# Mann Whitney Test

#### nealprakash

##### New Member
I have been reading many statistical websites stating that the Mann Whitney Test is a test of medians. However, I believe that this is not really true? It is a test of the difference in the ranks. The Mann-Whitney only tests for a difference in medians when you assume that the only difference in the distributions of the two samples is the location, and not the scale or shape, of the distribution, which is very often too strong an assumption. Additionally, if one does make this assumption, then I believe it's also fair to say that the Mann Whitney test compare the difference in means as well.

I have a few questions that relate to this:
1. I am a bit confused why, often in research papers, the medians are reported when stating the results of a Mann Whitney Test. It seems that it's only under rare occasions when the Mann Whitney Test is actually able to compare the medians. Additionally, do researchers even check to see whether distributions are equal in the first place before saying that the test is a comparison of medians? If not, then it seems a bit unsound to report the medians.
2. Is the Mann Whitney test comparing the distribution of the ranks for two groups?
3. I am also a bit confused about what is stated here. The first post states that "the location-difference measure that the Mann-Whitney 'sees' is neither difference in means nor difference in medians -- it's the median of cross-group pairwise differences (the between samples quantity is the relevant estimate of the corresponding measure between populations)". Reporting Results of Mann-Whitney U Test - Means vs Medians . How exactly does "the median of cross-group pairwise differences" relate to ranks.

#### obh

##### Active Member
I have been reading many statistical websites stating that the Mann Whitney Test is a test of medians. However, I believe that this is not really true? It is a test of the difference in the ranks. The Mann-Whitney only tests for a difference in medians when you assume that the only difference in the distributions of the two samples is the location, and not the scale or shape, of the distribution, which is very often too strong an assumption. Additionally, if one does make this assumption, then I believe it's also fair to say that the Mann Whitney test compare the difference in means as well.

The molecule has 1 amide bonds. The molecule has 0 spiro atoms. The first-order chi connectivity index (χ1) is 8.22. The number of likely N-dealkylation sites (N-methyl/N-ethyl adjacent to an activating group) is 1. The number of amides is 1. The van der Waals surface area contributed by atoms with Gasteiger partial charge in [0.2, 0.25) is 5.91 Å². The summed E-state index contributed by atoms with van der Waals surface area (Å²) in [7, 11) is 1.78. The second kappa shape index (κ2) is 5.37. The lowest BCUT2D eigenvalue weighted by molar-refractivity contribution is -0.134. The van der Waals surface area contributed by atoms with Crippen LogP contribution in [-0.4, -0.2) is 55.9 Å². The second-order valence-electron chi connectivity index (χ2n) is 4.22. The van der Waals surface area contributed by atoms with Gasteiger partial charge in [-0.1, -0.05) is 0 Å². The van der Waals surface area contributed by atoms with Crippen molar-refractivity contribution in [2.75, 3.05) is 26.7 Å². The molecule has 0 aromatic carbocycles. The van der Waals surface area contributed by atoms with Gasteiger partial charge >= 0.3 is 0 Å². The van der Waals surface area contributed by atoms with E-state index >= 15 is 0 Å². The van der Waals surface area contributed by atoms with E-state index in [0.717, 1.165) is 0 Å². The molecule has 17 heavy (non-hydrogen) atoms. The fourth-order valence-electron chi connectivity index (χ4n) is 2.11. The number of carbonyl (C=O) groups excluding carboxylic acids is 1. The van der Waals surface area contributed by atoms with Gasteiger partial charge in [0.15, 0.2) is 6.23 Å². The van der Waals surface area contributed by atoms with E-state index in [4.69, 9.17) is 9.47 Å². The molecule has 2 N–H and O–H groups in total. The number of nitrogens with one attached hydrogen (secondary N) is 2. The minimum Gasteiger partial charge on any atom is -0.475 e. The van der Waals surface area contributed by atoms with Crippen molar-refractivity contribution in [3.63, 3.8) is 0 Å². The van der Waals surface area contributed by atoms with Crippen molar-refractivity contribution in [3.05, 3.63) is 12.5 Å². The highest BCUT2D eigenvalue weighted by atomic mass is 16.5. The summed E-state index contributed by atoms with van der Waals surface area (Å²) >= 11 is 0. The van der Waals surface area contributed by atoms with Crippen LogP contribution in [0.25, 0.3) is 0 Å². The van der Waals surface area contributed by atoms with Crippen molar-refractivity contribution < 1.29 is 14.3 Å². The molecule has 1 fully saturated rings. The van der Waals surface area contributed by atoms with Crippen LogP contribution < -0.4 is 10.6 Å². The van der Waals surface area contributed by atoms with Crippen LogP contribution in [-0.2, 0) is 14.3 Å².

I have a few questions that relate to this:
1. I am a bit confused why, often in research papers, the medians are reported when stating the results of a Mann Whitney Test. It seems that it's only under rare occasions when the Mann Whitney Test is actually able to compare the medians. Additionally, do researchers even check to see whether distributions are equal in the first place before saying that the test is a comparison of medians? If not, then it seems a bit unsound to report the medians.
2. Is the Mann Whitney test comparing the distribution of the ranks for two groups?
3. I am also a bit confused about what is stated here. The first post states that "the location-difference measure that the Mann-Whitney 'sees' is neither difference in means nor difference in medians -- it's the median of cross-group pairwise differences (the between samples quantity is the relevant estimate of the corresponding measure between populations)". Reporting Results of Mann-Whitney U Test - Means vs Medians . How exactly does "the median of cross-group pairwise differences" relate to ranks.
Hi Neal,

1. When both distributions have a similar shape you may also say it compares the medians.
When both distributions are symmetrical, the median and the mean are similar.
2. Correct, the Mann Whitney U test checks the difference in the ranks.
3. I assume this says something like 2., as when you rank you compare every pair of observations ...

#### nealprakash

##### New Member
Hi Neal,

1. When both distributions have a similar shape you may also say it compares the medians.
When both distributions are symmetrical, the median and the mean are similar.
2. Correct, the Mann Whitney U test checks the difference in the ranks.
3. I assume this says something like 2., as when you rank you compare every pair of observations ...
Thank you. I have just one more question. For the situation, where I would want to extend the interpretation of the Mann Whitney test to compare medians (when the distributions for groups are equal, how would one go by checking to see if the distributions are equal? I can think of three ways, a QQ plot, a visual inspection of the two distributions, or a KS test. However, I am not sure what the convention is.